Felix Mendelssohn's Violin Concerto in E minor, Op. 64, is his last large orchestral work. It forms an important part of the violin repertoire and is one of the most popular and most frequently performed violin concertos in history. A typical performance lasts just under half an hour.
On 30 July 1838, Felix Mendelssohn wrote to his childhood friend violinist Ferdinand David, the then concertmaster of the Leipzig Gewandhaus Orchestra.: "I should like to write a violin concerto for you next winter. One in E minor runs through my head, the beginning of which gives me no peace." But it took him more than six years to finish the concerto until its premiere in 1845.
During this time, Mendelssohn maintained a regular correspondence with David, who gave him many technical and compositional advices. Indeed, this violin concerto was the first of many to have been composed with the input of a professional violinist, and would influence many future collaborations.
The work itself was one of the foremost violin concertos of the Romantic era and was influential on many other composers.
The concerto consists of three movements with the following tempo markings:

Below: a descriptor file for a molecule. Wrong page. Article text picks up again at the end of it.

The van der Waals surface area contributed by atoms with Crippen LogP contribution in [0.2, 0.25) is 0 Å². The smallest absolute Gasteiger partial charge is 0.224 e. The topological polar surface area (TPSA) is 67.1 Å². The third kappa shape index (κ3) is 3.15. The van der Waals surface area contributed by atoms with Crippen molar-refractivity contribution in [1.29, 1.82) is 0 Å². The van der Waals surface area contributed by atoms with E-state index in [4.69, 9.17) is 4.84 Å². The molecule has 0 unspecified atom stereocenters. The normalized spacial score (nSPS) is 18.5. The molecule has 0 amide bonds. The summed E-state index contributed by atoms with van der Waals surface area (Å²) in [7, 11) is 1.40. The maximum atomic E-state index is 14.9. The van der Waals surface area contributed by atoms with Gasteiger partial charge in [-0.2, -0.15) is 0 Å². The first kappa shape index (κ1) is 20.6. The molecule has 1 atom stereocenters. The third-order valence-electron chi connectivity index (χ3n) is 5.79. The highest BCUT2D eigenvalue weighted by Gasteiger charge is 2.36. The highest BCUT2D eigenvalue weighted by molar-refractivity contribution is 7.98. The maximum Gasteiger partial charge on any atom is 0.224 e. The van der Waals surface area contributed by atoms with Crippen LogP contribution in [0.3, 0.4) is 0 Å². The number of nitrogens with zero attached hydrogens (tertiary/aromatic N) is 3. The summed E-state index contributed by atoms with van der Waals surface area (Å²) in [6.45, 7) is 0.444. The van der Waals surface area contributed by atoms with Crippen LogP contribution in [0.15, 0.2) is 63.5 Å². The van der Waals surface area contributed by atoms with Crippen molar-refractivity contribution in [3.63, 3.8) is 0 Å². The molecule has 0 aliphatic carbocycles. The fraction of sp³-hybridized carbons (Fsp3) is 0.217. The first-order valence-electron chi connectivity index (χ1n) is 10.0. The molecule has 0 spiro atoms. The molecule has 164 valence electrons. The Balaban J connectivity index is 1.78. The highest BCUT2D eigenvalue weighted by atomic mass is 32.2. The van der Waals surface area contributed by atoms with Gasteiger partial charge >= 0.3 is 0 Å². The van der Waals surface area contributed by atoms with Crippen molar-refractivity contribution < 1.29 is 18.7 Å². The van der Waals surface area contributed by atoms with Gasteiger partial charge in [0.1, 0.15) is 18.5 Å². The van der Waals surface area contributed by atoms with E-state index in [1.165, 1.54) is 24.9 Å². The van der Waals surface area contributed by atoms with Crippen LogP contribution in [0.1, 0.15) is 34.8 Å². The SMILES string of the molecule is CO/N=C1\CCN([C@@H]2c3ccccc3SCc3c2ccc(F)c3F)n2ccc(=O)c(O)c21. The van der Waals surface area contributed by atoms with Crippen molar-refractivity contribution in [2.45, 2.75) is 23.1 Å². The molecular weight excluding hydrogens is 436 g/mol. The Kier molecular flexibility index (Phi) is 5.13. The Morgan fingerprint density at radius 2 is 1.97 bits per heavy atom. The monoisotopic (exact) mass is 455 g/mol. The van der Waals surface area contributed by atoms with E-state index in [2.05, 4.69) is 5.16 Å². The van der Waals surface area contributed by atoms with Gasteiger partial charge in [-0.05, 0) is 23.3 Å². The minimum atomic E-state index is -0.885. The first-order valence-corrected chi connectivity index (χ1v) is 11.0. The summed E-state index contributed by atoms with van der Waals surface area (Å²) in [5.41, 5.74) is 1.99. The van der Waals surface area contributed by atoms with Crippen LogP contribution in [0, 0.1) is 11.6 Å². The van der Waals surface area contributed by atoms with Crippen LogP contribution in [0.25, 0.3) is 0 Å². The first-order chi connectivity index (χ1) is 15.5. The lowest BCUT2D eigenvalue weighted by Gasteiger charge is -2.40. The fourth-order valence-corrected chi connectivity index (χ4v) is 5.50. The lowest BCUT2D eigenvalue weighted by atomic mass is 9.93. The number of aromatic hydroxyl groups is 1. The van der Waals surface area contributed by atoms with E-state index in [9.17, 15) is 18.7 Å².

Allegro molto appassionato (E minor)
Andante (C major)
Allegretto non troppo – Allegro molto vivace (E major)
Although the concerto consists of three movements in a standard fast–slow–fast structure and each movement follows a traditional form, the concerto was innovative and included many novel features for its time. Distinctive aspects include the almost immediate entrance of the violin at the beginning of the work (rather than following an orchestral preview of the first movement's major themes, as was typical in Classical-era concertos) and the through-composed form of the concerto as a whole, in which the three movements are melodically and harmonically connected and played attacca (each movement immediately following the previous one without any pauses).
The autographed score is dated 16 September 1844, but Mendelssohn was still seeking advice from David until its premiere. The concerto was first performed in Leipzig on 13 March 1845 with Ferdinand David as soloist. Mendelssohn was unable to conduct due to illness and the premiere was conducted by the Danish composer Niels Gade. Mendelssohn first conducted the concerto on 23 October 1845 again with Ferdinand David as soloist.
The concerto was well received and soon became regarded as one of the greatest violin concertos of all time. The concerto remains popular to this day and has developed a reputation as an essential concerto for all aspiring concert violinists to master, and usually one of the first Romantic era concertos they learn. Many professional violinists have recorded the concerto and the work is regularly performed in concerts and classical music competitions.